South Korea’s largest cryptocurrency exchange assured fans that its NFT starring K-pop artists BTS will be “eco-friendly.” This was after it received criticism from environmentally responsible young supporters.
In a collaborative effort with BTS’s management company, Hybe, Upbit started its cryptocurrency art platform in November. It promises to create a selection of NFTs showcasing members of the boy band.
Nevertheless, some of the group’s younger fans have expressed concerns about NFTs and the cryptocurrency industry in general. These concerns are based on the energy usage needed in mining and the identification of ownership of the NFTs.
In an interview, Sirgoo Lee, CEO of Upbit’s operator Dunamu, said the partnership with Hybe will use “low carbon, environmentally friendly” technology to produce the NFTs.
Upbit’s NFT exchange, according to Lee, uses blockchain technology built by Lambda256, a Dunamu subsidiary. Also, Lambda256 promises to consume 99.99% less power on its Luniverse system than major blockchain-based networks like Ethereum.
“We’ll try to communicate to the supporters that this isn’t bad for the environment,” Lee stated.
The very first token bought on the platform was a picture of a girl cuddling a cat named “Mirage Cat 3” created by artist Jang Koal. As of November, it had a bitcoin sale price of almost $173,000.
Luniverse said that the energy used by the whole blockchain platform, along with NFTs, was “roughly 842.53kWh per year.” Consequently, this is roughly similar to a US household utility user’s monthly electricity usage.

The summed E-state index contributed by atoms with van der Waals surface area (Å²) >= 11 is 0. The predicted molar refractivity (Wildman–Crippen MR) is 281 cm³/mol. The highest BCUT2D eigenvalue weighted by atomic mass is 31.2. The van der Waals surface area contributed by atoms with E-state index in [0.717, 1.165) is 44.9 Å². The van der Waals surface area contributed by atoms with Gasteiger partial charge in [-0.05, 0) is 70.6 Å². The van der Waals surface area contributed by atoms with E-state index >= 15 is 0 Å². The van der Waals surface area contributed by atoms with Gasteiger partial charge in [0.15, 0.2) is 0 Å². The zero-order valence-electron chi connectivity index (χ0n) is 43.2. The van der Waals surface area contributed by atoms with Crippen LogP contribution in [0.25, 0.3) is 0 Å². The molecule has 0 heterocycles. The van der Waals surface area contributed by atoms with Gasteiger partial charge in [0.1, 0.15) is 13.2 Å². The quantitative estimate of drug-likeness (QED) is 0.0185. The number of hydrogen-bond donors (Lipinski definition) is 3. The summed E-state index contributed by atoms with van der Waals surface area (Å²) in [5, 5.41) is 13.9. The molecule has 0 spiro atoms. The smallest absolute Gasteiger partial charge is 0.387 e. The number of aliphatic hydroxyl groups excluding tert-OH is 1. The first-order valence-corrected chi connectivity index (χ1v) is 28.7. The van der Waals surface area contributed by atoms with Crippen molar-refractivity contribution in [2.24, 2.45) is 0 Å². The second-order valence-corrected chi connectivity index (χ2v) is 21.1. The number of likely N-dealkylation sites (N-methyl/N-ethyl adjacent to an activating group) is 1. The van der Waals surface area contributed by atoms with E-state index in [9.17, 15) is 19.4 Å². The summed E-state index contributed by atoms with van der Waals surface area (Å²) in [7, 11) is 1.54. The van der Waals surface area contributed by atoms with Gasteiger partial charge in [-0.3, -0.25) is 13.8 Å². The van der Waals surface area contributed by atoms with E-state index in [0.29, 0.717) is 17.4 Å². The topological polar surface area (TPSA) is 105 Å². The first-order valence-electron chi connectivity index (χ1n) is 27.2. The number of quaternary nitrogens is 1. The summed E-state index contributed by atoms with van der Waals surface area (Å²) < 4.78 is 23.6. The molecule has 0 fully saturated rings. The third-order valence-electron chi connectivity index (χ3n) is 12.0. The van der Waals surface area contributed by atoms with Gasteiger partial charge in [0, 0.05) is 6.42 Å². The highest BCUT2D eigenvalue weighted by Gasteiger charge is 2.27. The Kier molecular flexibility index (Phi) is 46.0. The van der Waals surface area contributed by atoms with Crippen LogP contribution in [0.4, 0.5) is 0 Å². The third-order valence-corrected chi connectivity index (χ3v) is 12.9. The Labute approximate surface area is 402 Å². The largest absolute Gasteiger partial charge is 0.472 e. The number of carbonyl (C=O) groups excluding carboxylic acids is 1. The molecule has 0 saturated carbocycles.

Platform of South Korea
South Korea has one of the largest cryptocurrency platforms in the world. Per the information from Coinhills, an industry tracker, about the Korean won. In the world of bitcoin trading, it’s the number three most used unit. On top of that, it comes after the US dollar and the Japanese yen, amounting to 3.4 % of worldwide transactions.
In addition, Lee emphasized the importance of a global effort to address the issue. This includes the money laundering and cyber theft.
In 2019, hackers broke into the Upbit exchange and stole around $49 million in ether.
“Getting hacked and losing all of the clients’ money is among my worst fears. It’s a heavy burden that keeps you awake at night,” Lee explained. When it comes to going to prison, “I’m more terrified of getting viciously attacked by our investors than I am.”
A large number of younger South Koreans are active digital asset investors. Experts say that high levels of unemployment are a contributing factor. Increasing property values also have an impact on it.
Bitcoin prices have risen in South Korea as a result of the cryptocurrency craze. It is currently trading at a 2-3% premium to the US dollar, a decrease from a spread that peaked at 20% last year.
NFTs and big earnings from cryptocurrency trading represent a significant financial risk to young Koreans who are unable to repay their debts, according to Lee. Apart from that, he claimed that their knowledge of the asset class was undervalued.
“In western countries, young individuals grew up gaming on consoles after school. However, in Korea, these individuals go online to play games. Therefore, they are accustomed to purchasing and acquiring digital goods,” Lee explained in detail. These individuals recognize the importance of digital assets.
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